Now unfortunately, by and large, libraries don't go out of their way to tell our their users what they have that is in the public domain or placed in the creative commons and available to artists and entrepreneurs looking for inspiration or plunder.   The good news that many of our more recent digital collections make this license information readily available, But our library catalogues and discovery layers decidedly do not.

When I think about how libraries could re-organize themselves to better support the re-use of their materials, a number of artist libraries come to mind. as well as one particular library blog.

One example of an artist's library that I’m particularly fond of is the Reanimation Library in Brooklyn that is the work of librarian Andrew Beconne. It’s a small, independent “Presence Library”that is open to public . It holds a collection of books that been previously discarded and culled and have been acquired for their visual content by Andrew.

It’s called the Reanimation Library because the goal of the collection is not to be comprehensive (which is the ideal that so many of our own collection development policies still strive for). 

Instead, the hope is the public visits of the library will Reanimate the works within. The library is designed to inspire art.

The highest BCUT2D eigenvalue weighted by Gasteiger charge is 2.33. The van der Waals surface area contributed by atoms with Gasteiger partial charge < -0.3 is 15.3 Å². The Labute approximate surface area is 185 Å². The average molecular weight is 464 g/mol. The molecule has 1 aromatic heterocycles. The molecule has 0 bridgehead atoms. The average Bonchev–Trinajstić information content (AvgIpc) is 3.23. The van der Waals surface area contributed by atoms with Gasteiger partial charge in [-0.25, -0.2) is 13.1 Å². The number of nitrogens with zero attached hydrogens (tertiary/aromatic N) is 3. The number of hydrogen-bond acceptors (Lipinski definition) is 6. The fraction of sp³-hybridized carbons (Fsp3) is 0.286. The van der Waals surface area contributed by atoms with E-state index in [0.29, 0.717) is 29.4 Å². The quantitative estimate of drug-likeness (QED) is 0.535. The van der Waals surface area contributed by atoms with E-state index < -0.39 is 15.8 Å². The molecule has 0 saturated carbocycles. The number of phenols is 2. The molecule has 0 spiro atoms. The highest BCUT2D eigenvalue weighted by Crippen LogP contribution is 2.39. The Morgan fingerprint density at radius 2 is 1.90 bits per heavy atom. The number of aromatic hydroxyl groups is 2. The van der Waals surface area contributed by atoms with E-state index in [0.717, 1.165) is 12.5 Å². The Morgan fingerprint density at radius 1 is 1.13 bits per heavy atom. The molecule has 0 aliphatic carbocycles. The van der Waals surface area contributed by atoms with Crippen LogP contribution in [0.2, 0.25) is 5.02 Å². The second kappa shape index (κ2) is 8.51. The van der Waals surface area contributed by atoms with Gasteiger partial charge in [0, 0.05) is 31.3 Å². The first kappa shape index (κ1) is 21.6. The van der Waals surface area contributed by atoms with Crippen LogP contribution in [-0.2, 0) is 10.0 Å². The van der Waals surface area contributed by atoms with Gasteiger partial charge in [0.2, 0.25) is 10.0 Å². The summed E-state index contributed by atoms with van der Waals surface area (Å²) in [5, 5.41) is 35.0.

You can read more about the Reanimation Library at the Library as Incubator Project

Library as Incubator Project is a blog, and soon to be a book, and is an invigorating way to re-look at the library and to re-imagine it’s advocacy and outreach work.

The Incubator regularly publish stories about the works made by artists and makers of all levels made within libraries and they pay special attention to those who work from material drawn from   library collections.  They also share activities that allow other libraries to start similar art projects.

With the Makerspace movement that’s currently pushing through libraries at the moment, many libraries are considering what tools they can make available to their communities.  That's wonderful but let’s not forget that we also hold the raw materials for inspiration and appropriation that artists and inventors can work with.

We can organize our space and design activities that highlight this connection between insight and creation, between hand and heart, and we are lucky to have the Library as Incubator Project as an inspiration to us.

Speaking of makerspaces, what is the Information Literacy of the Library Makerspace?

Or if the concept of information literacy is too contentious and thorny, let me ask some simpler questions instead.

What do we hope our community will make in our makespaces?  What do we hope our community will learn? 

While there are exceptional examples of maker spaces being brought into the library, I’m afraid that many libraries are treating 3D printers the same way as we treat 2D printers. We see them as expensive institutional equipment that we provide to the public and the expectation is that as long as our community covers the cost of the raw materials, we’ll deal with any of the jams, paper or plastic.

And as such we are missing a huge opportunity to make something really big.

Two years ago, R. David Lankes wrote about a visit to his local public library’s Fablab and how, during the course of that visit, his then 11 year old son was recruited to teach a class on how to make things with duct tape.